Orange Zest French Toast
I took a break from making sourdough and decided to make loaves of this Portuguese sweet bread for our sandwiches this week. As the bread baked in the oven, citrus aromas filled the house, and I dreamed of orange zest French toast.
If you believe wikipedia, the first reference to French toast appeared in the 1st century. Not surprisingly, French toast exists across the world with a variety of other names (e.g. pain perdu, eggy bread). But the “French” in French toast doesn’t refer to the country of France. According to legend, the term French toast arose from a chef named Joseph French who was better at cooking than punctuation. The things you learn.
The key ingredients to this French toast are, of course, the bread, sliced thickly (~1/2 inch), and the orange.
Frequently asked questions about orange zest French toast
Yes, use about 1/4 cup in the mixture to make orange juice French toast.
Yes, you can sub anything from milk to heavy cream for the half-and-half. The richness of the mixture will vary accordingly.
Slightly stale bread soaks up the mixture best, but you can make French toast with freshly baked bread. Just toast the slices very slightly to dry it out.
Yes, you can scale up as desired. You will want to keep the French toast slices warm in a 200 degree (F) oven so they are still warm when you serve.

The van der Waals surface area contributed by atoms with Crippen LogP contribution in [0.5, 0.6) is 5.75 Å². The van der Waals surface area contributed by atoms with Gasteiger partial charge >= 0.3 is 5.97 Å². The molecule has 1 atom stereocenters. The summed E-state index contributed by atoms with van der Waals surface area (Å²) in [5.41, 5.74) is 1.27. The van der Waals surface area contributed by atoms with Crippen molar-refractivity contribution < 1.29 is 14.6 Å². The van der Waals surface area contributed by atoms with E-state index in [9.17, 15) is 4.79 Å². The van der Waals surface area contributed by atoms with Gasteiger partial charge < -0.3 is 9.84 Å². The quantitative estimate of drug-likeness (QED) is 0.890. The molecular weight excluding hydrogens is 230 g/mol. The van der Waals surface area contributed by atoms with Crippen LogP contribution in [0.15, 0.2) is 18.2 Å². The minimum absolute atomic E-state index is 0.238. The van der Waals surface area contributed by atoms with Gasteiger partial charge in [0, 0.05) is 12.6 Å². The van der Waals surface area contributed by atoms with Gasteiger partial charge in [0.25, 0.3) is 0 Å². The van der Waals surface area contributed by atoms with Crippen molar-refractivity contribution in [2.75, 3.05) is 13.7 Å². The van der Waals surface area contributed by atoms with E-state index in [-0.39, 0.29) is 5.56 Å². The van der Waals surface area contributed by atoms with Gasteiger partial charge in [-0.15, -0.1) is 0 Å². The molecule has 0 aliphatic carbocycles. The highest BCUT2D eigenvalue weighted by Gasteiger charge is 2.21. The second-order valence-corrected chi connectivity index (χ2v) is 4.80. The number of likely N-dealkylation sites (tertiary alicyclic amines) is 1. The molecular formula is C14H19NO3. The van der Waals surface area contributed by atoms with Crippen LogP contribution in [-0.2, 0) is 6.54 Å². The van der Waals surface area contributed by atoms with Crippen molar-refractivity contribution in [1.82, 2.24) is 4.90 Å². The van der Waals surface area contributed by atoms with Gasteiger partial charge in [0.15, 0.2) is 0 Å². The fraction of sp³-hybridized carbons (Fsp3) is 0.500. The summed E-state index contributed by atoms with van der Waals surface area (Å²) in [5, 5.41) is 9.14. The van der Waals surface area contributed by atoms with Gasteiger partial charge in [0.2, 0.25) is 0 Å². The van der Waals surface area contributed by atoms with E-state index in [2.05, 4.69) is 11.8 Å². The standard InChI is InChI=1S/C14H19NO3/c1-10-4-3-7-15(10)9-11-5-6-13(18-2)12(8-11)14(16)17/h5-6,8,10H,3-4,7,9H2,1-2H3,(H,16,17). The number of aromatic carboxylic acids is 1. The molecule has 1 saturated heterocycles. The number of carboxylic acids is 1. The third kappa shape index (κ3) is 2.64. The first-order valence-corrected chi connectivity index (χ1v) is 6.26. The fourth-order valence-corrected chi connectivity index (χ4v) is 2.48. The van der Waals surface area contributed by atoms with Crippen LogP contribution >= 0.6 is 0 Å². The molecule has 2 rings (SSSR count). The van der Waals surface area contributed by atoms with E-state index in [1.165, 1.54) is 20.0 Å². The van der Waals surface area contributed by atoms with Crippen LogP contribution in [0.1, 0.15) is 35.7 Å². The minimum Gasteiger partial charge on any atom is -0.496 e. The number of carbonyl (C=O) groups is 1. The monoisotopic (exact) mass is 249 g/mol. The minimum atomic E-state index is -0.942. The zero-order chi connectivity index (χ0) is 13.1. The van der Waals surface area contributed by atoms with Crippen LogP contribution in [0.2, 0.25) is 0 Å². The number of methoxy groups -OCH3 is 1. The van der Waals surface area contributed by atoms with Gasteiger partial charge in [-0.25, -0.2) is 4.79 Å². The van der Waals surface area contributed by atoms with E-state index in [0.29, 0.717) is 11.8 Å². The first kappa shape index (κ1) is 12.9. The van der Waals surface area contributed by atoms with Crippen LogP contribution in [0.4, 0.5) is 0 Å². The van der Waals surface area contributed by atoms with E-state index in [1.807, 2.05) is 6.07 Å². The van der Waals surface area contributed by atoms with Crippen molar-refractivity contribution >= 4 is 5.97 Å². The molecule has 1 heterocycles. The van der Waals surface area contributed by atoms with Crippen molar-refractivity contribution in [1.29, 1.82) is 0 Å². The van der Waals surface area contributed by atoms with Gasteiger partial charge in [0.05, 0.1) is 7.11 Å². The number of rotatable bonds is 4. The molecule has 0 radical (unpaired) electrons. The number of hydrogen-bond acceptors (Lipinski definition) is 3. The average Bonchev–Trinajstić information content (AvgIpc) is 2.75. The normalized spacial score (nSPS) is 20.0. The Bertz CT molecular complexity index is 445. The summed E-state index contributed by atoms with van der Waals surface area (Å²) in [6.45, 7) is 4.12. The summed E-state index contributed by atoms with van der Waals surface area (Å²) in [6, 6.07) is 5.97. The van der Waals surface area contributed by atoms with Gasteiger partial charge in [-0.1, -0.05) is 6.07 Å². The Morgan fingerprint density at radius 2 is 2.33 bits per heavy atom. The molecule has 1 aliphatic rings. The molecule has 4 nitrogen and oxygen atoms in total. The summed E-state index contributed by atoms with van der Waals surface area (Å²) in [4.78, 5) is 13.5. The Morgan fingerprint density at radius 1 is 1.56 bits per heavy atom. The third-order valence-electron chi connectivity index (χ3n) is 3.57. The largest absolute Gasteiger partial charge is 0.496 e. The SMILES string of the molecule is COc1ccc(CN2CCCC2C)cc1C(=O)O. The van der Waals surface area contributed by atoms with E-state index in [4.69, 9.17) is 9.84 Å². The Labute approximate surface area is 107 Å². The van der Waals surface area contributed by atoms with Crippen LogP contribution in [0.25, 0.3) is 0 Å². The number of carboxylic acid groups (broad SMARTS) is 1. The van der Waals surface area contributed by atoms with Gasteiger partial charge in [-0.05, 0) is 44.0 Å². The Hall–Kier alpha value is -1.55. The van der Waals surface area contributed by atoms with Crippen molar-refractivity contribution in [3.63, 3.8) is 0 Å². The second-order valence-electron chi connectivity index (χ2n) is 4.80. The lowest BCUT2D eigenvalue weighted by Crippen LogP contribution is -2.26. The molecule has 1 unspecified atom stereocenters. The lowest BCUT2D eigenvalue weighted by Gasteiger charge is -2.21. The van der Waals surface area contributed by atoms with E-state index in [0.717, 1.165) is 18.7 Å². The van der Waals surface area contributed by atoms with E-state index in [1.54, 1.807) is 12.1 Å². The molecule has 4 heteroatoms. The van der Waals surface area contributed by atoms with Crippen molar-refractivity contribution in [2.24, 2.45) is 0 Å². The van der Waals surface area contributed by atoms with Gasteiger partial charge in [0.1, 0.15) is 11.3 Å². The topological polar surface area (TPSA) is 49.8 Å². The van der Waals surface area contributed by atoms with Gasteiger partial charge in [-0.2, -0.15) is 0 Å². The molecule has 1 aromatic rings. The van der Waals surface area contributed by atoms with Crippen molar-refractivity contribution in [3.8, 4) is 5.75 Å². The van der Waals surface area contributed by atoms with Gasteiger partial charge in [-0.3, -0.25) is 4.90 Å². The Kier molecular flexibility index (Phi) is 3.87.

Yes. You can keep French toast in the refrigerator for a day or two. Or, if you want to freeze it, lay it on a baking sheet in a single layer in the freezer. Once it has frozen (about 8-12 hours), you can put it into a freezer bag. Reheat in an oven or toaster oven.
Orange zest French toast
- 5 slices day old bread (e.g. Portuguese sweet bread, challah, or brioche), sliced 1/2" thick
- 4 eggs
- ½ cup half and half
- 1 small orange, zested and juiced
- 1 tsp vanilla extract
- 1 pinch salt
- butter or neutral vegetable oil (e.g. canola) for frying
- Combine the ingredients for the mixture (eggs, half-and-half, orange zest, orange juice, vanilla, and salt) in a large measuring cup (e.g. 4 cup) or small bowl.
- Heat a griddle or cast iron pan over medium low.
- Use a shallow baking dish just large enough to accomodate the number of bread slices you want to fry at one time (i.e. if your griddle can accomodate three slices in a single layer, use a baking dish that fits three slices soaking at once). Put the bread in the dish and pour half of the mixture over it to soak.
- Add butter or oil to your griddle/pain. When that is bubbling, carefully remove a slice of bread, letting the excess French toast mixture drain back into the baking dish, and place it on your griddle. Repeat with all of the slices and then add additional slices to your mixture.
- Fry the French toast until the first side has browned (about 3-5 minutes). Then flip it over with a large spatula and brown the second side (2-3 minutes). This time will vary depending on the thickness of your bread and how much mixture it has soaked up. It should be fluffy and not wet inside at all.
- Serve warm with maple syrup, powdered sugar, and/or jam.
If you make this orange zest French toast, please comment and/or share a pic!
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